Core Christian Concepts

  • Original Sin and the Fall: While Lewis never uses these terms, nor references the biblical narratives underlying the doctrines, these ideas are key in Mere Christianity. Long ago people decided they could achieve their own happiness, and so they turned from God and joined forces with Satan. Humanity's sinfulness is a result of this turning away. It is revealed in our constant failure to behave morally. We can be cleansed of sin and reconciled with God when we choose to repent and put our trust in Christ.
  • Nonexistence of Evil: Evil is not a thing unto itself but is merely the perversion of the good with no separate existence of its own. This is why the Christian embodiment of evil, Satan or the devil, is a fallen angel who was once good but who fell away from God because of his pride.
  • Free Will: God gave humans free will, which makes possible real happiness but which also caused us to turn away from Him. Our free will occasioned our separation from Him, and we must use it to choose to return to Him. God can see all of time at once, but we experience only the present while the future remains hidden from our view. Because of this His foreknowledge of our choices doesn't conflict with us making free choice.
  • Morality: God is intensely interested in right and wrong and in the quality of our true character. Evidence of this can be seen in the Law of Human Nature, which God puts into every person. By attempting to practice perfectly the seven Christian virtues, we eventually become humbled enough to repent. We turn ourselves over to Christ, and the process of salvation gets underway. The end result (not in this lifetime) is that we become like Christ, transcending the need for morality altogether.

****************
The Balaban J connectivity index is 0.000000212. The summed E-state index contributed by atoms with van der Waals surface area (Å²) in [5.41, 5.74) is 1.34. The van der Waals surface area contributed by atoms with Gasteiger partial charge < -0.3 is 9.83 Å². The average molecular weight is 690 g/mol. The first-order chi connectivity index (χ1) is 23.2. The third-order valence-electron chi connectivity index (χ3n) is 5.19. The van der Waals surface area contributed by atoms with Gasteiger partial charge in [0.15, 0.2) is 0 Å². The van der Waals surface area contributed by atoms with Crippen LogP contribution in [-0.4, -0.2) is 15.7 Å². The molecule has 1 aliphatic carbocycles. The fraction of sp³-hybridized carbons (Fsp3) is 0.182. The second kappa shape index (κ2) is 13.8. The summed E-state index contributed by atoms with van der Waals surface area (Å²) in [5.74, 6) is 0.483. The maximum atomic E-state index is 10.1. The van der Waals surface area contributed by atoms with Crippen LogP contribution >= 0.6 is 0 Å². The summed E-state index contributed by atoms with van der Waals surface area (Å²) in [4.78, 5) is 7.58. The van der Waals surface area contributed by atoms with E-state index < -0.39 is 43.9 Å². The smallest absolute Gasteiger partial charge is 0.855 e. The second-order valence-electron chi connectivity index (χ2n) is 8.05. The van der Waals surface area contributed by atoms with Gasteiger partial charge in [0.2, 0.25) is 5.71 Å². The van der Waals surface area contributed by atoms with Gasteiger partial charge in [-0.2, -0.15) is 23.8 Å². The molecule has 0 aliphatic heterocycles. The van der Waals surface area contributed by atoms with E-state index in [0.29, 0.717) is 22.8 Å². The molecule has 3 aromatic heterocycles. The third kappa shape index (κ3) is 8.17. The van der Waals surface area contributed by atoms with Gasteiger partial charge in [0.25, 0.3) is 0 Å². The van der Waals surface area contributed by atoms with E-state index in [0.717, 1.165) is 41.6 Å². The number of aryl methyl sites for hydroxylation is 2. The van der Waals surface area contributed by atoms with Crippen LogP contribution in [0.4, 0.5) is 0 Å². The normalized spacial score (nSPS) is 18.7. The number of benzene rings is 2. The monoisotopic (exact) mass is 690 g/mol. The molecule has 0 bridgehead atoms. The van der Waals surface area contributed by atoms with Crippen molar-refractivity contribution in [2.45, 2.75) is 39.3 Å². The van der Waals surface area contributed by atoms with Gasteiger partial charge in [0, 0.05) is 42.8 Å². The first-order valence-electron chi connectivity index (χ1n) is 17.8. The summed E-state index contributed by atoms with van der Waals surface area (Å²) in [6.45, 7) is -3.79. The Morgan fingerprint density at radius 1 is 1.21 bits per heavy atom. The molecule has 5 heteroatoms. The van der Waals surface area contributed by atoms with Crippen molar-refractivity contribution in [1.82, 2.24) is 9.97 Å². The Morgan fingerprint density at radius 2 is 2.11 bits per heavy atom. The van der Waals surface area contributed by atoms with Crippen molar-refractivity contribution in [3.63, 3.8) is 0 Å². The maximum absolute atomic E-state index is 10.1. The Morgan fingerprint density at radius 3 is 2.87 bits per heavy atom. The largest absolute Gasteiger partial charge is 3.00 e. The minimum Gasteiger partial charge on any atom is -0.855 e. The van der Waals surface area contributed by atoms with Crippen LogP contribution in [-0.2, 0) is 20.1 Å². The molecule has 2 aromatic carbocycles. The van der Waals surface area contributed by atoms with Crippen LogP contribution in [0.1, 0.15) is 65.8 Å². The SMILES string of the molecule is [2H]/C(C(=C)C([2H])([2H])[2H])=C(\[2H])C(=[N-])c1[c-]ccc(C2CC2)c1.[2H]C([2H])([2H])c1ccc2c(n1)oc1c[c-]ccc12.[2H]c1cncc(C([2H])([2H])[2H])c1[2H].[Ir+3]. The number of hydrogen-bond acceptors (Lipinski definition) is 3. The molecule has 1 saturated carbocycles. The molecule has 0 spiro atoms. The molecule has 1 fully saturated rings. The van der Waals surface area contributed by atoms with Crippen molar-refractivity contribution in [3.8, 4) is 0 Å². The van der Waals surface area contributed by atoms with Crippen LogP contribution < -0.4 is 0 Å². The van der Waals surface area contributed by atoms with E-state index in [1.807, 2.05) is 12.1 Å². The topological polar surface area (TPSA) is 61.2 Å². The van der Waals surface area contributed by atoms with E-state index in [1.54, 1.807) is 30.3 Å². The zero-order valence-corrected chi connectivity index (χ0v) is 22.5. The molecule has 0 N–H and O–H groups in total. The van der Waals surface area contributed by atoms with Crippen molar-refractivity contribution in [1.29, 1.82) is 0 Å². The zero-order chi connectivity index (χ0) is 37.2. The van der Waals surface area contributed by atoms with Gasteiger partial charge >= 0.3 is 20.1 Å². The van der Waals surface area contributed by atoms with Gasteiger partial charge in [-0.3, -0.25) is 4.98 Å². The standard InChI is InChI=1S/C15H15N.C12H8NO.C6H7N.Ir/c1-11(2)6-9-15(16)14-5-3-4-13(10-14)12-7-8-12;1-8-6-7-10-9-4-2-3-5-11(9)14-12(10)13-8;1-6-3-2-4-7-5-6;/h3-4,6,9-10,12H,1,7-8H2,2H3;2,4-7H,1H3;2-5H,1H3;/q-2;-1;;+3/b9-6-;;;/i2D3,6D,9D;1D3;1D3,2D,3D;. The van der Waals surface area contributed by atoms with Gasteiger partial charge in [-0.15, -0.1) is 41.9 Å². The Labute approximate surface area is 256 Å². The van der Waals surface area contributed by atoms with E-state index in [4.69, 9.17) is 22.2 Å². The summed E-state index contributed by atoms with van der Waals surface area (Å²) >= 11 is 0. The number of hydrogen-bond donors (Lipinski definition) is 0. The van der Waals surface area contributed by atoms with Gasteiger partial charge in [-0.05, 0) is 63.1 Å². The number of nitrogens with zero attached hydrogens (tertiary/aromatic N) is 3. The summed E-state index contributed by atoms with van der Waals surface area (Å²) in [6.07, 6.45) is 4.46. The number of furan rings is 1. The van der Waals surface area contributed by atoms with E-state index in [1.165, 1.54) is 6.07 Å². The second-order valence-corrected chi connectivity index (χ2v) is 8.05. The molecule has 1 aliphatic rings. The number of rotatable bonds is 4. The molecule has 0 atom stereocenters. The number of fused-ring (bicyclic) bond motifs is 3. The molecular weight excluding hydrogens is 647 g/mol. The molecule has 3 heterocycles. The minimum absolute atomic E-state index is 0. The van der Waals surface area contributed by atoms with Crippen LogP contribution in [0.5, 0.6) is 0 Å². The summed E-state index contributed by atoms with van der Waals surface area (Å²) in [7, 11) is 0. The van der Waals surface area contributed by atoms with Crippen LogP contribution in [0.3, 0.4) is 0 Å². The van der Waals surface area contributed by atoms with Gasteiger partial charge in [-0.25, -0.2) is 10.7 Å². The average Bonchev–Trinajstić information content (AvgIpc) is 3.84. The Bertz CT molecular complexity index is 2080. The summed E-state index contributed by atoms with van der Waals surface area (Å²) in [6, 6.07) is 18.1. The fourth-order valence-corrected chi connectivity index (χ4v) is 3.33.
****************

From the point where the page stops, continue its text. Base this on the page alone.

• The Atonement: Humanity needed help reconciling with God but was unable to undertake the perfect repentance (acknowledgment of error and surrender) required. The Atonement is what God did to help humanity achieve reconciliation. God incarnated as the person of Christ and entered into history to pay humanity's debt to God by His life, suffering, death, and resurrection. We achieve salvation when we claim the Atonement for ourselves through our individual repentance.
  • Baptism, Belief, Holy Communion: After we have repented, we grow in Christ through our baptism, our belief, and our participation in Holy Communion, or the Lord's Supper. Each denomination has its own theories and practices about these, but they all agree on their importance on the Christian path.
  • The Second Coming: God will return to the world, just as Christ promised, in His full, unveiled goodness. The world will end and we will either be horrified or full of love as this happens, depending on whether or not we have repented and accepted salvation. History continues for the moment to give humankind time to choose repentance before the Second Coming, when it will be too late to choose the side of God.